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Even so, Zeitgeist's Emily Russo also laments the fact that IFC is releasing a movie every other week. "There are just too many releases," she says, "many of which are not justifiable theatrical releases, and that's where the squeeze comes in."
Cablevision isn't the only culprit. Billionaire Mark Cuban, who owns distributor Magnolia Pictures, the HDNet television network, and the country's largest art-house chain, Landmark Theatreswhich operates the Sunshine Cinema on Houston Streetadvocates a similar "day-and-date" strategy; by doing so, he is also responsible for the production and distribution of more films that might otherwise never have entered a movie theater. "It's a problem that screens in Manhattan are being dedicated to that," says one veteran distrib. "Critics have to show up, and that's a space and screen that I can't get." (Art-house theaters, of course, are meant to show hard-to-find or demanding movies that might not otherwise see a big screen; but the industry, ironically, is falling victim to its own success, cannibalizing audiences now that everyone wants a piece of the non-Hollywood pie.)
Some industry insiders say the IFC Center presents a specific challenge to the long-standing Film Forum, which is just some 1,500 feet away. Film Forum, whose nonprofit status makes it unique among venues, remains "the place to go," say distributors, offering the best chance for robust ticket sales for challenging films. "But I do think that IFC has given them a run for their money," says Kino International's Mike Schmidt. "They catch Film Forum when they're not looking," he adds, citing Killer of Sheep and The Devil Came on Horseback as two films that seemed like natural Forum fits but played well at the IFC Center.
Karen Cooper admits that Forum programmers can "make mistakes" and "let good films get passed over," but she also feels that the physical proximity of the theaters is "not a big deal." "Is Saks more competitive with Bergdorf's than it is with Bloomingdale's because it's a few blocks closer? Chances are, if you shop at one, you're shopping at the others."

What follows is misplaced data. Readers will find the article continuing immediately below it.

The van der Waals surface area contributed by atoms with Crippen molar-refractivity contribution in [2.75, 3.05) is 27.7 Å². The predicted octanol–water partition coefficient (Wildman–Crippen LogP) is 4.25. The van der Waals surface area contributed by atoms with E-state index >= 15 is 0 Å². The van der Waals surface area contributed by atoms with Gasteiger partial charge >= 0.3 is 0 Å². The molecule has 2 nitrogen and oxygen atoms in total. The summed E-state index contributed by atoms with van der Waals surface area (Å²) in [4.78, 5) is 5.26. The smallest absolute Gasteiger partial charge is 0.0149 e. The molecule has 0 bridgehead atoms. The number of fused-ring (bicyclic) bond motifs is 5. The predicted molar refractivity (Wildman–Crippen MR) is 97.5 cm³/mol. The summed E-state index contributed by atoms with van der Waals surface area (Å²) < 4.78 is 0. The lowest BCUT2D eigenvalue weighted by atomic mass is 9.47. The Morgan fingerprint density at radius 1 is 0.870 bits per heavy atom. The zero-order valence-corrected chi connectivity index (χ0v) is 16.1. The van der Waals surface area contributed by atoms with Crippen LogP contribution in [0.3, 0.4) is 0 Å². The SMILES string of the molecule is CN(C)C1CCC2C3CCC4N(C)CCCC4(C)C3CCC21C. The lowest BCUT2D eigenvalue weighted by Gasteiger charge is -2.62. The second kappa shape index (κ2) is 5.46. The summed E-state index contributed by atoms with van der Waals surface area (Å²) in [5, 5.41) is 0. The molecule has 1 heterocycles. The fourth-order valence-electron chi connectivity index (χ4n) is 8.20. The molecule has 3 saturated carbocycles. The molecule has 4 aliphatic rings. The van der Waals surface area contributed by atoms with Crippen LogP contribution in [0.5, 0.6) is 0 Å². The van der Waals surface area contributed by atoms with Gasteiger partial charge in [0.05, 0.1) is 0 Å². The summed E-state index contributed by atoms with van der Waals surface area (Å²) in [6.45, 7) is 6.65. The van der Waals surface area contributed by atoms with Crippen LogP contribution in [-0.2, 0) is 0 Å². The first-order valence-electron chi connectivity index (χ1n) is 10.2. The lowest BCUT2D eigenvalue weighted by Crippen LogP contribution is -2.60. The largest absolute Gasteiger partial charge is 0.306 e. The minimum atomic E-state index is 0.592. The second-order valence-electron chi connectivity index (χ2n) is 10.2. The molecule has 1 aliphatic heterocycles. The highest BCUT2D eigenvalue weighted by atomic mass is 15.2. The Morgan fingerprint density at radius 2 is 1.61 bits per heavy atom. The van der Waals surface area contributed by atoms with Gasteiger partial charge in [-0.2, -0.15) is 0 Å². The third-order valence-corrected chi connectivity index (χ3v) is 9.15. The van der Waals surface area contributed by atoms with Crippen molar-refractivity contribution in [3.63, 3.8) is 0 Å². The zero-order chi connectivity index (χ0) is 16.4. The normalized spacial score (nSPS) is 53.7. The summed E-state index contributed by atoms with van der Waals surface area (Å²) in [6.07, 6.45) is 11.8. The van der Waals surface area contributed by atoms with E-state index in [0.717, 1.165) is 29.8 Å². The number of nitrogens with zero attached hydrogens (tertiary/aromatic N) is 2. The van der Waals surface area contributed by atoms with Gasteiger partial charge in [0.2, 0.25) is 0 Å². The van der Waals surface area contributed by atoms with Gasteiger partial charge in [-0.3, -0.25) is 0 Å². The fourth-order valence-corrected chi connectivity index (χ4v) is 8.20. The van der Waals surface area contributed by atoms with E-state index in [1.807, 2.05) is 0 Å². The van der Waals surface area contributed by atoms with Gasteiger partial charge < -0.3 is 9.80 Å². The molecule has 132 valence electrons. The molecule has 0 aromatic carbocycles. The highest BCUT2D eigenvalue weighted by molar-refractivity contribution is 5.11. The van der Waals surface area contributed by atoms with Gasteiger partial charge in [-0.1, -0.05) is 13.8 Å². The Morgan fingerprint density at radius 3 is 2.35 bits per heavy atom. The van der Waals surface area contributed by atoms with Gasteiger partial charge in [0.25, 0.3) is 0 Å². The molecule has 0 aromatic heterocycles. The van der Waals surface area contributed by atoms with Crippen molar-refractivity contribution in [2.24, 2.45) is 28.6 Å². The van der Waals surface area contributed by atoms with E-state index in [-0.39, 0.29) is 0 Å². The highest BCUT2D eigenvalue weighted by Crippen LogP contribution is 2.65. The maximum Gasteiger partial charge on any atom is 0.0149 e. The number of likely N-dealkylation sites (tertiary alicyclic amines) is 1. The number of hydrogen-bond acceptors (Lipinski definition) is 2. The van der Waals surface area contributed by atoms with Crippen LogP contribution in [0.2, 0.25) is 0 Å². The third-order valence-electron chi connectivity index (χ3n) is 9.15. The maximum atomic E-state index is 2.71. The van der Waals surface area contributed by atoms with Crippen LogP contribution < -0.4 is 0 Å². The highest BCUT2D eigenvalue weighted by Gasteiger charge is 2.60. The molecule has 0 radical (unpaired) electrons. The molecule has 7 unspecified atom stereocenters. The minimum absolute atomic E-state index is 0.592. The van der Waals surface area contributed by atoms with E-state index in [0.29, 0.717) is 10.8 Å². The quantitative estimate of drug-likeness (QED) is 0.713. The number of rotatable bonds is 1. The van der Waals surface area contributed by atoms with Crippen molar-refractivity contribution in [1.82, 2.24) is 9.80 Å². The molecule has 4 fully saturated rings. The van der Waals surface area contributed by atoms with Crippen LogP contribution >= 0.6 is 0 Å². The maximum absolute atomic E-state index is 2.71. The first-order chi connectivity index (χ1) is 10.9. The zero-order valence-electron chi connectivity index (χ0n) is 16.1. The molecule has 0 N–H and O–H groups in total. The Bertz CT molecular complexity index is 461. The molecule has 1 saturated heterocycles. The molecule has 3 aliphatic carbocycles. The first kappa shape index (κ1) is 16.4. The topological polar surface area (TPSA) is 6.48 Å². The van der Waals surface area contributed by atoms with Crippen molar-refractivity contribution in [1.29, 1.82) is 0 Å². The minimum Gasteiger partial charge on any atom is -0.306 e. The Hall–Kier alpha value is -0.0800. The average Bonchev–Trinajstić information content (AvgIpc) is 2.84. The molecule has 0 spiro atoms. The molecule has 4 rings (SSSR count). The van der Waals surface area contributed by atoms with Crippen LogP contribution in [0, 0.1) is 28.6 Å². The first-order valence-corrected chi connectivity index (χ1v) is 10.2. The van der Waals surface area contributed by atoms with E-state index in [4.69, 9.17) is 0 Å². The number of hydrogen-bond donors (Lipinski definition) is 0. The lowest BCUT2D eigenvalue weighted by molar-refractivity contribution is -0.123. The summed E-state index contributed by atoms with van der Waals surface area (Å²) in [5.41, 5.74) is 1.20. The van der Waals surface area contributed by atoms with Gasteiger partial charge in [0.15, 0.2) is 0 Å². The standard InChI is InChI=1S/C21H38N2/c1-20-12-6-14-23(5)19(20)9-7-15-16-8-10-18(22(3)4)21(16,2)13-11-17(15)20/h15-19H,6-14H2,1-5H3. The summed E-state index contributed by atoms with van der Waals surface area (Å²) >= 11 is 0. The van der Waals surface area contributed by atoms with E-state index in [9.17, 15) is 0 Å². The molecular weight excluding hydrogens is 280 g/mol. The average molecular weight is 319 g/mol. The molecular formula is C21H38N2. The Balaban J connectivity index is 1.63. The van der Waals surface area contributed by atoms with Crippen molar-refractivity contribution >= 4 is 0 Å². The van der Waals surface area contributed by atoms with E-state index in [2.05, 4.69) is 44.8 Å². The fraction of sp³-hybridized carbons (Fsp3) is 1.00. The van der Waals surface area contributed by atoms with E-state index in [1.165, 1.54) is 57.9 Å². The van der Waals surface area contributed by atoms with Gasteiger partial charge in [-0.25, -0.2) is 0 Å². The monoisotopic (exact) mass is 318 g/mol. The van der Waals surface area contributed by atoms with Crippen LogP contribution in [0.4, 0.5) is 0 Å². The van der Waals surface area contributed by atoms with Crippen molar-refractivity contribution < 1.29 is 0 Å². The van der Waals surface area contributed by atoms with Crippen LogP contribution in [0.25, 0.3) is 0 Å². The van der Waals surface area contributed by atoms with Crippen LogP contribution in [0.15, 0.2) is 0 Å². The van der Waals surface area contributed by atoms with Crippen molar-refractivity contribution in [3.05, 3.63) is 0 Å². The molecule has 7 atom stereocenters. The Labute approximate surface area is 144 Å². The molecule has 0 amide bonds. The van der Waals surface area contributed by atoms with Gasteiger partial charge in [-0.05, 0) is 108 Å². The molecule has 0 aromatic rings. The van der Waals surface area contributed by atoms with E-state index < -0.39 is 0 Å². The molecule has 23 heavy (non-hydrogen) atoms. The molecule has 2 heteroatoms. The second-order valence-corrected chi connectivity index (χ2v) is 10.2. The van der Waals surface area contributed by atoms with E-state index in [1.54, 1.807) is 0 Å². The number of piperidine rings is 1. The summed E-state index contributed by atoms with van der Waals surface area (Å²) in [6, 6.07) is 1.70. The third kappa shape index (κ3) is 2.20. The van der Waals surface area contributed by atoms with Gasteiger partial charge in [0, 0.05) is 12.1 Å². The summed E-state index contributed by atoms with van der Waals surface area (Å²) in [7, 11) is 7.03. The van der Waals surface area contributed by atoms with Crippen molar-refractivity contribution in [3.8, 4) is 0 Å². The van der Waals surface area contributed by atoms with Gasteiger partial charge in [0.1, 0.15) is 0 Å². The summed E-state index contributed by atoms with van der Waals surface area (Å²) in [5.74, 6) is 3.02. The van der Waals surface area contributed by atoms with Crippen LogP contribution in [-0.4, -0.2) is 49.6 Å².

Indeed, if the Forum is facing a tougher climate today, distributors say it's less a result of internecine feuds with downtown rivals than a by-product of changes in indie release patterns and the Forum's steadfast policy of booking exclusive runs. Unlike the theater's heyday, when indie films could stay in one venue for a long time, many art distributors now favor more broadened release patterns à la Hollywood. "The trend is to go in more theaters and burn out faster," says one boutique distriba strategy that goes against the Forum's single-screen opening deal.
Even so, the Forum's exclusivity hasn't hurt its strong fall calendar, which includes American History X director Tony Kaye's abortion doc Lake of Fire, music-video director Anton Corbijn's Joy Division biopic Control, and (in a telling share with the Lincoln Plaza uptown) Todd Haynes's much-anticipated experimental Bob Dylan film, I'm Not There. Then again, the apparently high-caliber lineup may simply indicate these films' more modest commercial prospects rather than any programming coups; safely tucked into a Film Forum screen, they're momentarily inured from the cutthroat multiplex mentality of the rest of Manhattan.
And it is out there where the real problem exists, with too many movies being produced and a net loss of sizable art-house screens. Sony Classics' Bernard remembers the Upper East Side as "the Boardwalk to Park Place of specialized exhibition, with the Cinema 1, the Beekman, the Baronet and Coronetand that's fallen off. If there were a theater that had the trappings of the Angelika on the Upper West or East Side today, they'd have a license to print money. That is the heart of our audience," he says, "and there's a big hole with nothing there."
Ultimately, the savior of art-house exhibition may lie outside of Manhattan altogether. "Brooklyn," says Bernard, "is thriving."
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